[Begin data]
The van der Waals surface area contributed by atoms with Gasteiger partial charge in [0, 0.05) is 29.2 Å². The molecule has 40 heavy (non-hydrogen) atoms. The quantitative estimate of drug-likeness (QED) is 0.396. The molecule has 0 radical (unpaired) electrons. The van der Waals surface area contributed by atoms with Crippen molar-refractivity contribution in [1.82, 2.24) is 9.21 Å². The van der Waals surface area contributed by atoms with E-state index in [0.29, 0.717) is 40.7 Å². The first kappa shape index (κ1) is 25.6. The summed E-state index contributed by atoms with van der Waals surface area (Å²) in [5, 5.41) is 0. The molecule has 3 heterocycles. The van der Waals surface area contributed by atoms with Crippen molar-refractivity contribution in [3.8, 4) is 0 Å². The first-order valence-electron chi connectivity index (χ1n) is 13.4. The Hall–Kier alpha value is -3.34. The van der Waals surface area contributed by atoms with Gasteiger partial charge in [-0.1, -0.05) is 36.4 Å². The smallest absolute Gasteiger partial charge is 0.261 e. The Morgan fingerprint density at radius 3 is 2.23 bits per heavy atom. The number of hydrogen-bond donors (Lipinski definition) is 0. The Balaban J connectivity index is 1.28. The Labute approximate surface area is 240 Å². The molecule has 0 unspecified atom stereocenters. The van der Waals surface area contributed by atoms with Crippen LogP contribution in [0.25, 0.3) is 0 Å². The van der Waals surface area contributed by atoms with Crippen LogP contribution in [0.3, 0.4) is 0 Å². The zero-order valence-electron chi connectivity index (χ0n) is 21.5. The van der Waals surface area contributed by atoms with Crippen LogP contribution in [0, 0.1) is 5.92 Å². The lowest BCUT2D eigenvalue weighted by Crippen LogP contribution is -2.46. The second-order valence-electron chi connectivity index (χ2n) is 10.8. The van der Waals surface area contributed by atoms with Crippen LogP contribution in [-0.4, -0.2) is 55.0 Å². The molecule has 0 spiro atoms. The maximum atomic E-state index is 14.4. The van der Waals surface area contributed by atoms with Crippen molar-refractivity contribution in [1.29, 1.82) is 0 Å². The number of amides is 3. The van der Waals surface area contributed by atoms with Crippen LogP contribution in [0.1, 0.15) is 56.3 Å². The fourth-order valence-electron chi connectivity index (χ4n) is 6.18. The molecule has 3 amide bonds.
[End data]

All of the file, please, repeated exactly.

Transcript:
The van der Waals surface area contributed by atoms with Gasteiger partial charge in [0, 0.05) is 29.2 Å². The molecule has 40 heavy (non-hydrogen) atoms. The quantitative estimate of drug-likeness (QED) is 0.396. The molecule has 0 radical (unpaired) electrons. The van der Waals surface area contributed by atoms with Crippen molar-refractivity contribution in [1.82, 2.24) is 9.21 Å². The van der Waals surface area contributed by atoms with E-state index in [0.29, 0.717) is 40.7 Å². The first kappa shape index (κ1) is 25.6. The summed E-state index contributed by atoms with van der Waals surface area (Å²) in [5, 5.41) is 0. The molecule has 3 heterocycles. The van der Waals surface area contributed by atoms with Crippen molar-refractivity contribution in [3.8, 4) is 0 Å². The first-order valence-electron chi connectivity index (χ1n) is 13.4. The Hall–Kier alpha value is -3.34. The van der Waals surface area contributed by atoms with Gasteiger partial charge in [-0.1, -0.05) is 36.4 Å². The smallest absolute Gasteiger partial charge is 0.261 e. The Morgan fingerprint density at radius 3 is 2.23 bits per heavy atom. The number of hydrogen-bond donors (Lipinski definition) is 0. The Balaban J connectivity index is 1.28. The Labute approximate surface area is 240 Å². The molecule has 0 unspecified atom stereocenters. The van der Waals surface area contributed by atoms with Crippen LogP contribution in [0.25, 0.3) is 0 Å². The van der Waals surface area contributed by atoms with Crippen LogP contribution in [0.3, 0.4) is 0 Å². The zero-order valence-electron chi connectivity index (χ0n) is 21.5. The van der Waals surface area contributed by atoms with Crippen LogP contribution in [0, 0.1) is 5.92 Å². The lowest BCUT2D eigenvalue weighted by Crippen LogP contribution is -2.46. The second-order valence-electron chi connectivity index (χ2n) is 10.8. The van der Waals surface area contributed by atoms with Crippen LogP contribution in [-0.4, -0.2) is 55.0 Å². The molecule has 0 spiro atoms. The maximum atomic E-state index is 14.4. The van der Waals surface area contributed by atoms with Crippen molar-refractivity contribution in [1.29, 1.82) is 0 Å². The number of amides is 3. The van der Waals surface area contributed by atoms with Crippen LogP contribution in [0.1, 0.15) is 56.3 Å². The fourth-order valence-electron chi connectivity index (χ4n) is 6.18. The molecule has 3 amide bonds.